LM: How’s the response to the documentary been so far?
DK: Amazing. We’ve had a lot of sold out shows and everyone who’s seen it really seems to love it. We had this thing in New York that sold out and when the screening let out there were maybe 5 or 8 people who didn’t buy a VHS. The rest of the audience all bought tapes or brought tapes to the show to sell. It’s crazy. We’ve gotten into a lot of festivals and a lot of showings around the country and around the world. We didn’t have a festival budget, so all these festivals have all been people who reached out to us, interested in showing the movie, which is amazing to me. I was completely nervous after finishing the film, like I had no idea where to show it, but it just keeps growing. More and more people are messaging me, emailing me wanting to see the movie, liking us on Facebook.
LM: So, way better than you’d expected?
DK: Oh, yeah, definitely. At first I think people thought that it wouldn’t be interesting if they didn’t collect VHS but we wanted to make the movie reach a wide audience and have a wide appeal to that collector mentality. Whether you collect bottle caps, or stamps, or DVD, or VHS, or whatever, you can understand these people’s obsession. Watching people talk about something they love, I think that has a wide reach for people. People show up, like teenagers in high school who were barely alive when VHS was popular. The response to the movie has been great.
LM: How many titles do you own?
DK: I don’t know the exact number, but roughly I have about 8000 and in fact, I just had to move into a new apartment and that was hell moving all those tapes as well as the other things I collect. I’m definitely considering downsizing a bit but, yeah, about 8000.
LM: So your own enthusiasm for collecting fueled the desire to document all of this.
DK: Oh yeah. Once I got more and more into collecting and this group of other collectors, I started realizing that these people and this resurgence are well worth documenting. I start seeing entertaining, knowledgeable, enthusiastic people that have great opinions about this important part of film history that when DVD came out people just forgot about it. So it just clicked one day. I was like, “this needs to be done,” and being in that culture I figured I was perfect to do it.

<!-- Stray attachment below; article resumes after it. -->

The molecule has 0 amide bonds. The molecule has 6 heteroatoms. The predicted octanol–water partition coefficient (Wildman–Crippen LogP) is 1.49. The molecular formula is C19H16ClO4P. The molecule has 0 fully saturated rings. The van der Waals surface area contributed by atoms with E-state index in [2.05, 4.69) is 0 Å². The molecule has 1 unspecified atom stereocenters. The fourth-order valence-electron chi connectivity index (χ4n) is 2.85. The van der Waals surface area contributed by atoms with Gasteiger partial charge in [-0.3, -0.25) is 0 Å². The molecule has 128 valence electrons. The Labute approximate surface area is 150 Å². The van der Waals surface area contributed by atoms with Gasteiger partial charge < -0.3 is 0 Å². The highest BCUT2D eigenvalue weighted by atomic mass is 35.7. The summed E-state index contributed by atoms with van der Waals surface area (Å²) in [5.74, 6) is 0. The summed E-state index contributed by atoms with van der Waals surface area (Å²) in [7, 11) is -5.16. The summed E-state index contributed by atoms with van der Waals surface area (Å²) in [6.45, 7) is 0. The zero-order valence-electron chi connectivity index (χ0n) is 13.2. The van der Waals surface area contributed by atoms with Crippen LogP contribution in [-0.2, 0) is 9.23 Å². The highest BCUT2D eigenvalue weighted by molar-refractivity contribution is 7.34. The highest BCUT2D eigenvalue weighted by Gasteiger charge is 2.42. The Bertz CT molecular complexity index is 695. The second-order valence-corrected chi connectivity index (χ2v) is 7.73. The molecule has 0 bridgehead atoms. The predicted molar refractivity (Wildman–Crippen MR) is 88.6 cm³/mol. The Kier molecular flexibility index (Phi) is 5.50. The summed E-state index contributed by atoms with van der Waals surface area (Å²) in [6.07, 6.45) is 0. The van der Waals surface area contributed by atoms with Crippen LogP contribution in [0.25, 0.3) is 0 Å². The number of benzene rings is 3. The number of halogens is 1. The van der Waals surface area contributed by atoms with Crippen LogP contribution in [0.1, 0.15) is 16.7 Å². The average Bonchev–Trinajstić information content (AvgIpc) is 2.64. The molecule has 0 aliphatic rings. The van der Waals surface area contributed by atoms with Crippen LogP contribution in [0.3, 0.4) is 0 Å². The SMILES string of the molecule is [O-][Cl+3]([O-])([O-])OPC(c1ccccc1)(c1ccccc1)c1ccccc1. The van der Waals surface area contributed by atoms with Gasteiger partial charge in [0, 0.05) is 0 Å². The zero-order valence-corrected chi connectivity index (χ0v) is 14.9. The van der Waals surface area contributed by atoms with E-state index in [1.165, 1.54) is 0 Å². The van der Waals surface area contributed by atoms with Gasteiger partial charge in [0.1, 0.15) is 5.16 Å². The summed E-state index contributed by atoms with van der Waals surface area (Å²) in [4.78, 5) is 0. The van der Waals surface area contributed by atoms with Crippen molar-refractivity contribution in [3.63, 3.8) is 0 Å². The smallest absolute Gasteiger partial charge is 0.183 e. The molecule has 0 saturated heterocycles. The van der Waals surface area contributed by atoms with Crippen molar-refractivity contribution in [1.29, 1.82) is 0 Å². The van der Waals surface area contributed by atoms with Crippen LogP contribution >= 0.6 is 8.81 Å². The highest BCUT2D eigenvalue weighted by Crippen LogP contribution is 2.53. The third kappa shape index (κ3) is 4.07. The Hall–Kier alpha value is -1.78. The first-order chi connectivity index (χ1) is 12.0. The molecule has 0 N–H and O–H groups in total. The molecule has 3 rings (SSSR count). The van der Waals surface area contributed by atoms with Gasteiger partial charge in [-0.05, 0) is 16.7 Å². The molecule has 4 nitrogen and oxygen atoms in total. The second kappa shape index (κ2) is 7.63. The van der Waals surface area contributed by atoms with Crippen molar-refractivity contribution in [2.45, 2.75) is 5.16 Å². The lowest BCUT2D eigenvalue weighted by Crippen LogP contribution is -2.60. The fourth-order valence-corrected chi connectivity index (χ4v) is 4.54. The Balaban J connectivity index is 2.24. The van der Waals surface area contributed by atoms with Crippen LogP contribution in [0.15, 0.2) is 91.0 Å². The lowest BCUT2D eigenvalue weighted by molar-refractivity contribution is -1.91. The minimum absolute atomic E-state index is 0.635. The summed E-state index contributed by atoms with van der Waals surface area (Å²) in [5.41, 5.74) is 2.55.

LM: What are some of your favorite titles?
DK: My favorite titles are always tough. I love a movie called Hellroller, which is going to screen after my film on Monday. It has a special place in my heart because there is no DVD and I found it in-person at a store in my town. When I popped it in, I could not believe it. It’s about this wheelchair-bound killer that goes around Los Angeles killing off prostitutes and stuff like that. It was insane. I didn’t know anyone else that’d seen it. It really opened my eyes to the possibility of VHS and hunting down VHS. Here was this movie that I didn’t know anyone had seen, never heard of it, couldn’t find any information online. It even took me a year to find out the director had died but there was no information anywhere. I like Elvira Naked. I’m a huge Elvira fan, so when I found it I was like, what is this? What could be on this tape? It’s actually a copy of a movie she did before she was Elvira called Working Girls and she’s barely in the movie. She is naked in the movie, but it’s like 15 seconds worth of nudity and this company decided to package the whole movie as “Elvira naked.” I actually took it to Cassandra Peterson at a convention and she refused to sign it. She was suing the company because they illegally released it or something. That’s like too funny, which is why that’s a favorite. Then I have a lot of recorded tapes, like I loved Nickelodeon… lots of Double Dare and Are You Afraid of the Dark with the commercials intact. I really like watching those.
LM: So you do actually watch a lot of them? It’s not just a collectible thing for you?
DK: Definitely. I try to watch as many as I can. It’s becoming overwhelming. Anytime I get a new one that looks great I’ll watch it and anytime I’m bored I’ll reach back on the shelf and try to find something I haven’t seen yet.
LM: Adjust Your Tracking is touring the U.S., isn’t it?
DK: Oh yes. It’s touring the U.S. and Canada. It’s actually playing all over the world, but we’re taking the movie out with us and doing a North American tour with it and the first date is August 5th in Philadelphia.
For more information on the project visit the official site, and make sure you don’t miss the special screening of Adjust Your Tracking at PhilaMOCA on Monday, August 5th!
Author: Lucas Mangum
Lucas Mangum is an author from Bucks County, Pennsylvania. His flash fiction has been published in Death Head Grin, MicroHorror, and his short story “Goblins” is available as an ebook. He also hosts the bi-monthly Awesome Reading Fests in Doylestown. Read his blog, The Dark Dimensions, or follow him on Facebook and Twitter.